Hookworms in dogs are tiny parasitic worms which can live inside a dog's intestines. They survive by feeding on the dog's blood supply and can increase in numbers very quickly. If your dog gets hookworms, there's no need to panic as they usually only cause mild symptoms in adult animals. However, they can cause discomfort and health problems for your dog in the long term. For this reason, it's important to recognize the signs of hookworms and know what to do if your dog develops symptoms.
Dogs usually get hookworms by accidentally ingesting hookworm larvae, usually by eating the feces of an infected animal or contaminated soil. Water can also become contaminated with hookworms, infecting animals that drink it.
Hookworm larvae can burrow into a dog's skin if they lie or walk on contaminated soil. This is most likely to happen on the pads of their paws. The larvae could then get into the dog's digestive system when they groom themselves.
Hookworms cause iron-deficiency anemia in dogs because they leech large amounts of blood from the intestine. If your dog has anemia, they will probably have pale gums and may appear lethargic. Hookworms can also give your dog diarrhea, which may be streaked with blood. This can cause your dog to lose weight.
If your dog has hookworms embedded in their skin, this can cause itching and irritation. You may notice them scratching around the infested area, especially on their paws.
Hookworm larvae can be transferred from a mother dog to her puppies. They can pass to the puppies while they are still in utero through the mother's placenta. Hookworm larvae can also be ingested by puppies in their mother's milk while they nurse. It's important for breeders to be vigilant for the symptoms of hookworms as they can cause severe symptoms and death in young puppies.
While hookworm numbers tend to rise more slowly in fully-grown dogs, puppies can accumulate large numbers of adult hookworms in their intestine very quickly. This leads to severe anemia and blood loss, and the puppy will probably pass bloody or black tar-like diarrhea. Unlike adult dogs, puppies may not show any warning signs that they are unwell and can collapse and die suddenly as the result of hookworm infection.
If you notice symptoms of hookworms in your dog or puppy, you should take them to the vet as soon as possible. The vet will carry out a diagnostic test for hookworms known as a fecal float. This involves examining a sample of the dog's feces to check for hookworm eggs.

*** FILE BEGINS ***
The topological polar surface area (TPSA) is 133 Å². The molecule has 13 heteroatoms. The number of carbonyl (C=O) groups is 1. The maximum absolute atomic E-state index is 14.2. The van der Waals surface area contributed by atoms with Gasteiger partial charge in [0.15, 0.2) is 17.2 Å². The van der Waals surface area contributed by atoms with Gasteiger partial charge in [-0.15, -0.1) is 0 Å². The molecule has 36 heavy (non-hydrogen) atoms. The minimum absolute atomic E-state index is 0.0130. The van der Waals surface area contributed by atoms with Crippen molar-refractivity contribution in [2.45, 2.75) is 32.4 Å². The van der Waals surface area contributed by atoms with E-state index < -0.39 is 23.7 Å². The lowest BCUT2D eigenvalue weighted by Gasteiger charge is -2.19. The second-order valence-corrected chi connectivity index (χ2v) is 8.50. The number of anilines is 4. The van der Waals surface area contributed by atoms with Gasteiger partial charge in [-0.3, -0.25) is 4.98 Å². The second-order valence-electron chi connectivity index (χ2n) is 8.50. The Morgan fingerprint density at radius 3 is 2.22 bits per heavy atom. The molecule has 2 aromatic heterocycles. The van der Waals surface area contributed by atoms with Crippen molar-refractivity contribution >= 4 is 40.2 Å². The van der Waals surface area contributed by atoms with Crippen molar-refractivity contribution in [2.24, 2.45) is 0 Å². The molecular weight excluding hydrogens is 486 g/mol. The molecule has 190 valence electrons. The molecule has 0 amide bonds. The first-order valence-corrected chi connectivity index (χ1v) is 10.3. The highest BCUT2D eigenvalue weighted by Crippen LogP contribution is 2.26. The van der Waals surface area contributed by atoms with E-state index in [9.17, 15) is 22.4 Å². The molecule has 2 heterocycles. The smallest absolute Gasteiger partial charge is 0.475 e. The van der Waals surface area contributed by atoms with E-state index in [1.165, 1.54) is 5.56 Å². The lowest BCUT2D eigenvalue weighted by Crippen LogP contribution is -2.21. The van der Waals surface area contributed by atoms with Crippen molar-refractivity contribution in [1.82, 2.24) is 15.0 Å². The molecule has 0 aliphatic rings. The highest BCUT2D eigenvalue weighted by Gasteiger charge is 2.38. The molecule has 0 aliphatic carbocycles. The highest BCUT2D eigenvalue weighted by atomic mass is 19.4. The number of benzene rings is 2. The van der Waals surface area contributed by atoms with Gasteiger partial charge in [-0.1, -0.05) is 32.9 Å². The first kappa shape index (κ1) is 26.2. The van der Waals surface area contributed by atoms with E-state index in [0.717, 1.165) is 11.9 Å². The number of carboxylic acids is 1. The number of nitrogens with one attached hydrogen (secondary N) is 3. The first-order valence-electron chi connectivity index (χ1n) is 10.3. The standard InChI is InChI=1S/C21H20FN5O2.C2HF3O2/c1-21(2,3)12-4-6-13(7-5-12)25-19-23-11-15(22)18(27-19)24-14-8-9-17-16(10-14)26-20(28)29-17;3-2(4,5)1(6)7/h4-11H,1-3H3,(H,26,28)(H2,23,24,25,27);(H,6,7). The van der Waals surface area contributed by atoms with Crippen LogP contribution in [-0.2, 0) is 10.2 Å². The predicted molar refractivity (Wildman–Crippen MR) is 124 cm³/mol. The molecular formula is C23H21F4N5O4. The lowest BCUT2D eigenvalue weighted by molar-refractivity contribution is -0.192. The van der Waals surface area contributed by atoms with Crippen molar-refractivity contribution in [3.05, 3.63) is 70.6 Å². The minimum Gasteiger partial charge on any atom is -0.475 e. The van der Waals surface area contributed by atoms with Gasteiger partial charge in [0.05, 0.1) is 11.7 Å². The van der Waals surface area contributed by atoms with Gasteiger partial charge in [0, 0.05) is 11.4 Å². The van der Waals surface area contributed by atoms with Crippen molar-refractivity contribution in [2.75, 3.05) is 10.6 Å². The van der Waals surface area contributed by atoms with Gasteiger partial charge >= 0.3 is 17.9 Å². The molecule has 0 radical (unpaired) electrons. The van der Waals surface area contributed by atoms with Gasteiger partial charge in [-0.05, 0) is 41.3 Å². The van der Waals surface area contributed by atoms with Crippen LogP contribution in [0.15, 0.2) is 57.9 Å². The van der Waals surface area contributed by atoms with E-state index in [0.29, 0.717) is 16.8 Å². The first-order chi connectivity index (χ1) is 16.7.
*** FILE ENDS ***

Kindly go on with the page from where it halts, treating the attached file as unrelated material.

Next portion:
The test is very reliable at detecting hookworm in adult dogs as hookworms lay large numbers of eggs each day. However, the test may not easily detect hookworms in puppies until they are severely infected because it takes several weeks for the larvae to mature in their intestine.
Dogs with hookworms will normally be prescribed worming medication. This type of medicine is usually taken orally. However, it is only able to kill adult hookworms, and any larvae left in the dog's system will survive treatment. Treatment will need to be repeated after 2-4 weeks to kill the new adults.
If your dog has severe anemia as the result of hookworm infection, they may require blood transfusions.
It's important to stop hookworm larvae from contaminating the environment and potentially infecting other animals and humans. The best way to achieve this is to clean up dog feces straight away. You can ask your vet whether it is appropriate to treat your dog with a regular anti-parasitic worming treatment as a preventative measure. This can stop new infections and prevent your dog from becoming infected again.
Breeders should take steps to stop their litters of puppies from becoming infected with hookworms. The whole litter should be given anti-parasitic worming medication when they are around 2-3 weeks old. The mother should be treated at the same time or her puppies could be infected by drinking her milk.
Hookworms are around 3mm in length and are named after their distinctive mouth-parts, which look like hooks. They use their mouth-parts to latch on to the intestinal wall of dogs and other animals and feed off the tiny blood vessels there.
Although they are tiny, hookworms can consume a lot of blood collectively from the host animal, especially if large numbers are present inside the dog's intestine.
Hookworms have a 3-stage life cycle, beginning with eggs which pass into an infected animal's feces. The eggs hatch into larvae which can survive in the environment for months. When a dog becomes infected with hookworm larvae, they pass through their digestive system into their intestine where they grow into adults. These adult hookworms lay eggs and the life cycle begins again.
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